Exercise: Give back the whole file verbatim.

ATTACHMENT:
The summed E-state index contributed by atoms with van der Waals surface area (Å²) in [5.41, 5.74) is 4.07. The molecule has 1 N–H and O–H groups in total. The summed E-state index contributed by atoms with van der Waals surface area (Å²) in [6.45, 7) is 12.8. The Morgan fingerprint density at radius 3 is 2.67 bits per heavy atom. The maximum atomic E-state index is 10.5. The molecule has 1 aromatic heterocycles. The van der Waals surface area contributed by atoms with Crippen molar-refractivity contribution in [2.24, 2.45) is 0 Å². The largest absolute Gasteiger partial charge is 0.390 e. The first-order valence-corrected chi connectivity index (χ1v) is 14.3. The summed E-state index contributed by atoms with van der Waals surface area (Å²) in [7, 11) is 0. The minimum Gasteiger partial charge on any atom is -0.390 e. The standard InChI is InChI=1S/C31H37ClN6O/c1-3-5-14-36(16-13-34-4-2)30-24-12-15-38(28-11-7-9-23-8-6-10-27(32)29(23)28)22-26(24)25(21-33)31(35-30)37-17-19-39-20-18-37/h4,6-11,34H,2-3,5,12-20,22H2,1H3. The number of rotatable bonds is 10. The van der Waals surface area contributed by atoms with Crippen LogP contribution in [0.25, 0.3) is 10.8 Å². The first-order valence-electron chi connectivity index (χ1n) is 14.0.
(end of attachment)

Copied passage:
The summed E-state index contributed by atoms with van der Waals surface area (Å²) in [5.41, 5.74) is 4.07. The molecule has 1 N–H and O–H groups in total. The summed E-state index contributed by atoms with van der Waals surface area (Å²) in [6.45, 7) is 12.8. The Morgan fingerprint density at radius 3 is 2.67 bits per heavy atom. The maximum atomic E-state index is 10.5. The molecule has 1 aromatic heterocycles. The van der Waals surface area contributed by atoms with Crippen molar-refractivity contribution in [2.24, 2.45) is 0 Å². The largest absolute Gasteiger partial charge is 0.390 e. The first-order valence-corrected chi connectivity index (χ1v) is 14.3. The summed E-state index contributed by atoms with van der Waals surface area (Å²) in [7, 11) is 0. The minimum Gasteiger partial charge on any atom is -0.390 e. The standard InChI is InChI=1S/C31H37ClN6O/c1-3-5-14-36(16-13-34-4-2)30-24-12-15-38(28-11-7-9-23-8-6-10-27(32)29(23)28)22-26(24)25(21-33)31(35-30)37-17-19-39-20-18-37/h4,6-11,34H,2-3,5,12-20,22H2,1H3. The number of rotatable bonds is 10. The van der Waals surface area contributed by atoms with Crippen LogP contribution in [0.25, 0.3) is 10.8 Å². The first-order valence-electron chi connectivity index (χ1n) is 14.0.